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Children’s Motion Sickness No More ~ Essential Tips for Your Family’s Travels

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Should children's motion sickness keep your family from traveling? No way! If your child or you suffer from motion sickness, there are plenty of options to avoid or overcome the nausea caused by movement. My daughter and I often get motion sickness while traveling by boat, airplane or car. But this doesn't keep us from flying, cruising, or road-tripping! Read these nine tips to prevent and relieve motion sickness for kids and adults during your travels.

9 Ways to Prevent or Avoid Motion Sickness in Children and Adults When Traveling

(Photo credit: damikh.meta.ua, Depositphotos.com)

1. Use ginger to relieve nausea.

Remember how your mom offered you a glass of ginger ale when you were a kid and you had the stomach flu? Well, she was onto something. Ginger is a natural aid that may help relieve an upset tummy. Ask for ginger tablets at a natural foods store or check out Gin Gins hard candy.

2. Take your mind off motion sickness.

Use distraction! Take your child's mind off any queasiness by softly reading a book aloud, playing music or audiobooks on headphones, or queuing up a movie on an iPad or other tablet. Anything that requires too much thinking, like making crafts or playing a game, may make things worse.

Listening to music or an audiobook can distract children from the feeling of motion sickness while traveling

Listening to music or an audiobook can distract children from the feeling of motion sickness while traveling (Photo credit: vsurkov, Depositphotos.com)

3. Use Dramamine to prevent motion sickness in children and adults.

Pack an anti-nausea medication, like Dramamine, which comes in a chewable tablet for children. These work best if taken an hour before travel. My daughter and I both have had success with these medications on cruise ships, flights and twisting car rides. Buy Children's Dramamine via Amazon now.

4. Choose your seats carefully.

Sit in the area of the airplane (over the wings) or boat (in the center) with the least motion. If cruising, be sure not to reserve a stateroom too far below deck. Face the direction in which you are traveling and look out at the horizon, if possible. Adults can often avoid motion sickness by taking over driving duty when in a car.

Facing the direction you're headed can help avoid motion sickness on a boat or any mode of transportation

Facing the direction you're headed can help avoid motion sickness on a boat or any mode of transportation (Photo credit: shalamov, Depositphotos.com)

5. Try acupressure.

Wear acupressure wristbands, like these by Sea-Bands. These bands stimulate a point on the wrist that acupuncturists and acupressurists believe relieve nausea. I am a big fan of acupuncture for everything from back aches to head colds. I have a friend who wore these throughout the first few months of her pregnancy and she swears by their effectiveness. My daughter and I often wear them on flights, too. If you don't have Sea-Bands, place three fingers on your wrist below your hand. Press hard on that point with your other hand's fingers and thumb. I often do this when turbulence starts on airplanes and I don't want to dig for my bands.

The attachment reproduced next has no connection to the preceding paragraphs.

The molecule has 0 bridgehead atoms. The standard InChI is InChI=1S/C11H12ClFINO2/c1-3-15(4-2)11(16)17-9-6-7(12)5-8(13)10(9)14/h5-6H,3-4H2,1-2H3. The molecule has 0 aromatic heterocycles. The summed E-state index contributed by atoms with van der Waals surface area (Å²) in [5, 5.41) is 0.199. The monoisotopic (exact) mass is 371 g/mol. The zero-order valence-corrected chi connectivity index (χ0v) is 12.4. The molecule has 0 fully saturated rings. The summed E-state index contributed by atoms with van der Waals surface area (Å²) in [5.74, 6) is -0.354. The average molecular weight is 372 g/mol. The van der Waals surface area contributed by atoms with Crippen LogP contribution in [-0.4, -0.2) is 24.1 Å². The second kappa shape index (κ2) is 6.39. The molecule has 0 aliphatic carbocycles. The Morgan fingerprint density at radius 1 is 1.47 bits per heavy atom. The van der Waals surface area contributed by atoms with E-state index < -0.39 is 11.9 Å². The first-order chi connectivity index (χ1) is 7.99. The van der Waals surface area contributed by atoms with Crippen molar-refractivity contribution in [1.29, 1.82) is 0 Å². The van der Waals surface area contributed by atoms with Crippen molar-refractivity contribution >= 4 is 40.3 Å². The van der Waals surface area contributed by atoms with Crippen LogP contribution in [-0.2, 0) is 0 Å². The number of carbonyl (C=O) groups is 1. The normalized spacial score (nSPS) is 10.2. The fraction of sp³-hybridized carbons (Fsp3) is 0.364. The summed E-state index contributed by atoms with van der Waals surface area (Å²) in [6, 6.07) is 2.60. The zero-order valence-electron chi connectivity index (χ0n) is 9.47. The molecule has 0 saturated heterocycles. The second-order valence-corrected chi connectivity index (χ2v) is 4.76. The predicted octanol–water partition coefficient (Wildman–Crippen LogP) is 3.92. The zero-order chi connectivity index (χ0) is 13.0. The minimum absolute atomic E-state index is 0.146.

6. Stick to small protein-filled snacks.

Experts say not to eat a large meal before traveling. Instead, eat small high-protein snacks every couple of hours and avoid having an empty stomach. Maybe that's why airlines pass out those packets of peanuts? Don't count on the airline to feed your family, though. Bring along your own protein-filled snacks. I love Emerald's cocoa-dusted almonds because they are a chocolatey treat without too much sugar. Plus, they come in convenient 100 calorie packs. Meanwhile, my very picky daughter loves Vega's plant-based protein bars; chocolate caramel is her favorite.


7. Get some fresh air.

When possible, fresh air works wonders! I always try to sit on the deck of any small watercraft. When the waters got rough on our family's Catamaran trip in Hawaii, my husband brought our then-toddler daughter below deck to keep her from getting soaked. The cool water splashing on my face and the wind whipping through my hair, however, helped ease my motion sickness. My daughter, on the other hand, threw up all over my poor hubby. Better him than me, my friends!

Opening a window in a car can help relieve motion sickness for some kids

Opening a window in a car can help relieve motion sickness for some sufferers (Photo credit: Reanas, Depositphotos.com)

8. Try a sweet distraction.

Try a Queasy Pops lollipop, which contains essential oils that may calm nausea. I haven't tried these personally, but I've heard good things from pregnant moms with morning sickness. Plus, a sweet treat might soothe a sick child, even if just psychologically.

9. Use essential oils.

Essential oils may help alleviate the symptoms of motion sickness. Try ginger, peppermint or a digestive blend to help soothe queasiness. Personally, I use and trust doTerra essential oils. Read more about using essential oils for travel.

Don't let motion sickness keep your family from traveling the world. Use these nine tips to soothe any queasiness or headache caused by movement, and get out there to explore!

Before you go, you may be interested in reading our 12 essential tips for cruising with kids or family road trip tips for a fun and stress-free journey.

Do you have another motion sickness remedy for children or adults? Let us know in the comments below!

 This story originally posted in 2009 and was updated in 2018.
About Colleen Lanin, The Travel Mama